The more traveling I do, the more wise I become (gerbie) wrote,
The more traveling I do, the more wise I become
gerbie

No more bread

Herman Brood died two days ago. He killed himself jumping of the roof of the Amsterdam Hilton. Apparently he wore a note on him telling the world to make a party of it. For those of you who don't know Herman Brood, you might remember his big hit 'Saturday night' from the late seventies, which became a hit all over the world.

Herman was more than just an artist. Only recently I read a quote from his biographer who said that he was the ultimate rock 'n roll artist. Unlike Jagger, Richards or other famous rockstars, he lived the rock 'n roll life 24/24. He didn't rest in-between tours, he never retreated to his mansion. He didn't even make money; everything he earned was consumed immediately. On drugs, booze, prostitutes or on whatever he felt like at the time. He was a speed addict for over 30 years, but his main drug was adrenaline. His life was never dull, he always made sure that something happened, nobody in his surroundings could follow his lifestyle. Apparently he slept only one night out of two.

A couple of years back he celebrated his 50th birthday. He did this in style, tv-programms, special shows, a biography, special songs. The whole country joined in. The book 'Broodje Gezond' by Bart Chabot gave an insight into the life he led, an ever-continuing story of searching diversion. Funny parts deal with his drug addiction. At some point a doctor takes pity on him and wants to help out. Ashamed of the amount he takes, he only requests half of his daily dose, upon which the doctor is stunned and tells him that that is 4 times a lethal amount. His body seemed immune to drugs and his bad lifestyle. During his last years the body finally gave in, Herman realised that he couldn't live the life he wanted and talked about suicide with several friends. Wednesday he took the step.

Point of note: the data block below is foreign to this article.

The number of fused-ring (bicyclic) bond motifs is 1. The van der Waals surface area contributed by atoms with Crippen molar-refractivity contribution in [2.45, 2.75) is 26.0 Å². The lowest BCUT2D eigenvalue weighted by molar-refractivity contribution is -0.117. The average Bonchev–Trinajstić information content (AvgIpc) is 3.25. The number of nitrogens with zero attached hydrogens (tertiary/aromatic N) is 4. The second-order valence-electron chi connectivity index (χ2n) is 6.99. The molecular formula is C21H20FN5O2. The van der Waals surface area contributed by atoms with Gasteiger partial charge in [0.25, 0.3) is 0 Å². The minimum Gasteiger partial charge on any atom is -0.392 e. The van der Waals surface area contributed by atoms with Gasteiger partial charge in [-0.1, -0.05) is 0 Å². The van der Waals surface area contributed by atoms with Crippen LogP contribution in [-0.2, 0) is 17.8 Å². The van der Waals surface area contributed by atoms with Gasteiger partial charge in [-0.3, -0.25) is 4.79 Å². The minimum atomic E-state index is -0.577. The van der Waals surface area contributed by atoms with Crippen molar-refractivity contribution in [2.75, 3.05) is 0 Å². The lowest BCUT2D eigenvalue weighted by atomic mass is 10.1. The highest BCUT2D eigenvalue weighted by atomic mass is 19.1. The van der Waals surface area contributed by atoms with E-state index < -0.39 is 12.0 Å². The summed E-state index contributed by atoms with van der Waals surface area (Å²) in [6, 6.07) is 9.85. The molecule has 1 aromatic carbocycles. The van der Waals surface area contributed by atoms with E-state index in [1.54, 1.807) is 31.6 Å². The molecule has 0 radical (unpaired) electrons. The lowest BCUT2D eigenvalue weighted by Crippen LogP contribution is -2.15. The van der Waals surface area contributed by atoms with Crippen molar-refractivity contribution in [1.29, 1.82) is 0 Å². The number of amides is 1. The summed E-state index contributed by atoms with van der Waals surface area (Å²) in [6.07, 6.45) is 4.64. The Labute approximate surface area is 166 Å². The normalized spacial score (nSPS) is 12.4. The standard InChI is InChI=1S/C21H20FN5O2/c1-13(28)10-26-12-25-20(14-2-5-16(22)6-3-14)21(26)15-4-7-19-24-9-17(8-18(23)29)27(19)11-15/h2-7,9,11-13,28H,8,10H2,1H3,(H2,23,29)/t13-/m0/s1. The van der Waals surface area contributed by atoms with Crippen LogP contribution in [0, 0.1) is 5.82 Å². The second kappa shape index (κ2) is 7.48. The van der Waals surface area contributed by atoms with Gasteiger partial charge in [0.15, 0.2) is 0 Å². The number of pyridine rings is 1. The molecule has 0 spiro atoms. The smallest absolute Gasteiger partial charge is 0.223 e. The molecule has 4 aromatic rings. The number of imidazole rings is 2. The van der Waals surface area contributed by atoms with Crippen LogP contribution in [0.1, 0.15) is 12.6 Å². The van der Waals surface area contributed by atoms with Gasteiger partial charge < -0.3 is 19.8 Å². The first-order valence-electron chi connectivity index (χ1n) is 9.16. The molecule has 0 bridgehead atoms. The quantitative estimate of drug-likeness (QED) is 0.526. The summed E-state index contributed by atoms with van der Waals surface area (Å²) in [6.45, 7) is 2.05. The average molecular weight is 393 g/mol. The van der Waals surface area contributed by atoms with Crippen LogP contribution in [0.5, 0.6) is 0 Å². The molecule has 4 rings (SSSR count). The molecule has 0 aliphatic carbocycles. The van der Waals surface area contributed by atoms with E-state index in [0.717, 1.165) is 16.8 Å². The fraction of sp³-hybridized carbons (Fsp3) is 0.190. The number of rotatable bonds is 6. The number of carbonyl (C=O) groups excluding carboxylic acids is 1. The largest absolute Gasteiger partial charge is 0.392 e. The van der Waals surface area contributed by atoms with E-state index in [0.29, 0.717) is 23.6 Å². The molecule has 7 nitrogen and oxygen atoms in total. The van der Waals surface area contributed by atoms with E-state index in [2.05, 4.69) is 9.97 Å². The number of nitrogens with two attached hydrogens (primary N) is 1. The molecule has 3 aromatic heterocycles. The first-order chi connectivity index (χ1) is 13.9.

Apart from his music, he was a multi talented artist. His paintings were famous and his poetry got published. He never paid for a train ticket, when asked he produced a drawing that was always worth more than the fare. Over 30 years he was a Dutch celebrity, playing in the country's only ever blues band Cuby and the Blizzards, later forming his own band The Wild Romance. Some of his hits got famous abroad as well, like 'Saturday night' and 'Never be clever'. Lately he had made a jazzy album and posed with a saxophone. Not because he played the instrument, but because he liked the image.

Herman never cared about what people thought, he lived his life the way he wanted, knew he was a bad father for his kids, though he loved them madly. Personally I've got two memories of seeing him. The first time was when I lived in Amsterdam. I went to see a comedian in a theatre and noticed a queue early that evening outside the Paradiso, the famous pop temple, who were waiting for the doors to open for a concert. It turned out to be Herman Brood that evening. At the end of the evening when I walked home, the queue had become huge. A big crowd missed what I saw. The main act of the evening was due to arrive. Herman arrived on an old pushbike, the type grannies normally use to go shopping. On the back he had a gorgeous blonde, who was young enough to be his daughter. Not the big star, who uses security and a back entrance, he had just taken the bike, as everyone in Amsterdam does and arrived just before the concert was about to start.

The second memory was a concert in my hometown, only about 3 years ago. Herman always toured the country a lot, he must have performed in almost every dump the Netherlands has. That night he didn't seem very inspired. After less than half an hour, he and his band went back into the locker room, making the audience wonder what went wrong. I have been told that the pile of drugs backstage that night was unprecedented in this hall, a place that had been into problems because of pills and dealers only years before. After that break he came back and gave a brilliant show. The show wasn't sold out, but everyone who was there will remember the gig.

The follow up to the biography was due any moment. I guess the last chapter might need some corrections. Herman Brood was 54 years. The world will be duller without him.
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